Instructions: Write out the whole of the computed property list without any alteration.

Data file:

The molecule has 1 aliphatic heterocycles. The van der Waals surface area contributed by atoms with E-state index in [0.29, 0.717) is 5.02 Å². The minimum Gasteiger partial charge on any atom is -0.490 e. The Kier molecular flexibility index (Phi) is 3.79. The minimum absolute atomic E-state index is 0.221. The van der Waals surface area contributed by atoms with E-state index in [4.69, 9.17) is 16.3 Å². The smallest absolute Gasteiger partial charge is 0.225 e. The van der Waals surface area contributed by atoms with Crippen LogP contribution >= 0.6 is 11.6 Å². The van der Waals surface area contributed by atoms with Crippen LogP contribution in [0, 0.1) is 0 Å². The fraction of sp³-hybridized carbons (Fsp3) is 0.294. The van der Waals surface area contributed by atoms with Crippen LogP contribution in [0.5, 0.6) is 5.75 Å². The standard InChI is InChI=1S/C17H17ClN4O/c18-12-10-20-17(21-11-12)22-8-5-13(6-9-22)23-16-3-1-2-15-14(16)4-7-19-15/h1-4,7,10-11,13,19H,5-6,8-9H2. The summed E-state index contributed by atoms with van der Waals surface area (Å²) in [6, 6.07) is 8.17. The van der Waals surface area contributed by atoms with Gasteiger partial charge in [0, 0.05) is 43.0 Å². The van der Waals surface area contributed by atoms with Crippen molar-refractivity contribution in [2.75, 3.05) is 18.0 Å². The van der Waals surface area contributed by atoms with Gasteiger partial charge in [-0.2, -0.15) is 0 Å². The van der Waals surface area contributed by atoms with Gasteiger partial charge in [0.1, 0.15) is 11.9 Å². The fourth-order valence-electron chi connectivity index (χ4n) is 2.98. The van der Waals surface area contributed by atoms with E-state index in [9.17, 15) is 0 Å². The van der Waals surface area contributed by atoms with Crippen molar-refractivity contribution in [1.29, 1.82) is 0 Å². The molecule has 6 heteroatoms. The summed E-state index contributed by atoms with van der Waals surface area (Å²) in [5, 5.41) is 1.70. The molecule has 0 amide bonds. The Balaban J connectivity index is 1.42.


The molecule has 1 aliphatic heterocycles. The van der Waals surface area contributed by atoms with E-state index in [0.29, 0.717) is 5.02 Å². The minimum Gasteiger partial charge on any atom is -0.490 e. The Kier molecular flexibility index (Phi) is 3.79. The minimum absolute atomic E-state index is 0.221. The van der Waals surface area contributed by atoms with E-state index in [4.69, 9.17) is 16.3 Å². The smallest absolute Gasteiger partial charge is 0.225 e. The van der Waals surface area contributed by atoms with Crippen LogP contribution >= 0.6 is 11.6 Å². The van der Waals surface area contributed by atoms with Crippen LogP contribution in [0, 0.1) is 0 Å². The fraction of sp³-hybridized carbons (Fsp3) is 0.294. The van der Waals surface area contributed by atoms with Crippen LogP contribution in [0.5, 0.6) is 5.75 Å². The standard InChI is InChI=1S/C17H17ClN4O/c18-12-10-20-17(21-11-12)22-8-5-13(6-9-22)23-16-3-1-2-15-14(16)4-7-19-15/h1-4,7,10-11,13,19H,5-6,8-9H2. The summed E-state index contributed by atoms with van der Waals surface area (Å²) in [6, 6.07) is 8.17. The van der Waals surface area contributed by atoms with Gasteiger partial charge in [0, 0.05) is 43.0 Å². The van der Waals surface area contributed by atoms with Crippen molar-refractivity contribution in [2.75, 3.05) is 18.0 Å². The van der Waals surface area contributed by atoms with Gasteiger partial charge in [-0.2, -0.15) is 0 Å². The van der Waals surface area contributed by atoms with Gasteiger partial charge in [0.1, 0.15) is 11.9 Å². The fourth-order valence-electron chi connectivity index (χ4n) is 2.98. The van der Waals surface area contributed by atoms with E-state index in [9.17, 15) is 0 Å². The van der Waals surface area contributed by atoms with Crippen molar-refractivity contribution in [1.29, 1.82) is 0 Å². The molecule has 6 heteroatoms. The summed E-state index contributed by atoms with van der Waals surface area (Å²) in [5, 5.41) is 1.70. The molecule has 0 amide bonds. The Balaban J connectivity index is 1.42.